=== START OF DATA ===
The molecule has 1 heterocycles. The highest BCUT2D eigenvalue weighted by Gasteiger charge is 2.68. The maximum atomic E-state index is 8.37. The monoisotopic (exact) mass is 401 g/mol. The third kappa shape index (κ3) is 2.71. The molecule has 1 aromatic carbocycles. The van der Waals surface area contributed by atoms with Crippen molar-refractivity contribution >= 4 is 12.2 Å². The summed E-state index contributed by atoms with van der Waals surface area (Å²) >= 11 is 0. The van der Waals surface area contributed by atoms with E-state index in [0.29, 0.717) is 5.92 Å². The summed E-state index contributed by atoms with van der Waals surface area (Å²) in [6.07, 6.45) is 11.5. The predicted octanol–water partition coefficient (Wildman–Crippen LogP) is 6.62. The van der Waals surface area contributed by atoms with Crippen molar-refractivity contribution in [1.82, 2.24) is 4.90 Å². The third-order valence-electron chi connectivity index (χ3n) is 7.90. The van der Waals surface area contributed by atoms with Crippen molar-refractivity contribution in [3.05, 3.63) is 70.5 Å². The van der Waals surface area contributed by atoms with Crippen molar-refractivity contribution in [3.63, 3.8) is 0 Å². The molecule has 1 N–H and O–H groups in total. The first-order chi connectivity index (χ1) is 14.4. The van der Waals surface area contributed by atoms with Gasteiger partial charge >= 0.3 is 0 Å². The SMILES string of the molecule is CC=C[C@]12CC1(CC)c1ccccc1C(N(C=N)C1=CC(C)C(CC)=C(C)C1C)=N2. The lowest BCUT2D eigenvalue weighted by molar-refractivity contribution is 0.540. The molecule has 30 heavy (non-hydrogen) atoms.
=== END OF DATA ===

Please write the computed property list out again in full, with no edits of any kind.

The molecule has 1 heterocycles. The highest BCUT2D eigenvalue weighted by Gasteiger charge is 2.68. The maximum atomic E-state index is 8.37. The monoisotopic (exact) mass is 401 g/mol. The third kappa shape index (κ3) is 2.71. The molecule has 1 aromatic carbocycles. The van der Waals surface area contributed by atoms with Crippen molar-refractivity contribution >= 4 is 12.2 Å². The summed E-state index contributed by atoms with van der Waals surface area (Å²) >= 11 is 0. The van der Waals surface area contributed by atoms with E-state index in [0.29, 0.717) is 5.92 Å². The summed E-state index contributed by atoms with van der Waals surface area (Å²) in [6.07, 6.45) is 11.5. The predicted octanol–water partition coefficient (Wildman–Crippen LogP) is 6.62. The van der Waals surface area contributed by atoms with Crippen molar-refractivity contribution in [1.82, 2.24) is 4.90 Å². The third-order valence-electron chi connectivity index (χ3n) is 7.90. The van der Waals surface area contributed by atoms with Crippen molar-refractivity contribution in [3.05, 3.63) is 70.5 Å². The van der Waals surface area contributed by atoms with Crippen molar-refractivity contribution in [3.63, 3.8) is 0 Å². The molecule has 1 N–H and O–H groups in total. The first-order chi connectivity index (χ1) is 14.4. The van der Waals surface area contributed by atoms with Gasteiger partial charge >= 0.3 is 0 Å². The SMILES string of the molecule is CC=C[C@]12CC1(CC)c1ccccc1C(N(C=N)C1=CC(C)C(CC)=C(C)C1C)=N2. The lowest BCUT2D eigenvalue weighted by molar-refractivity contribution is 0.540. The molecule has 30 heavy (non-hydrogen) atoms.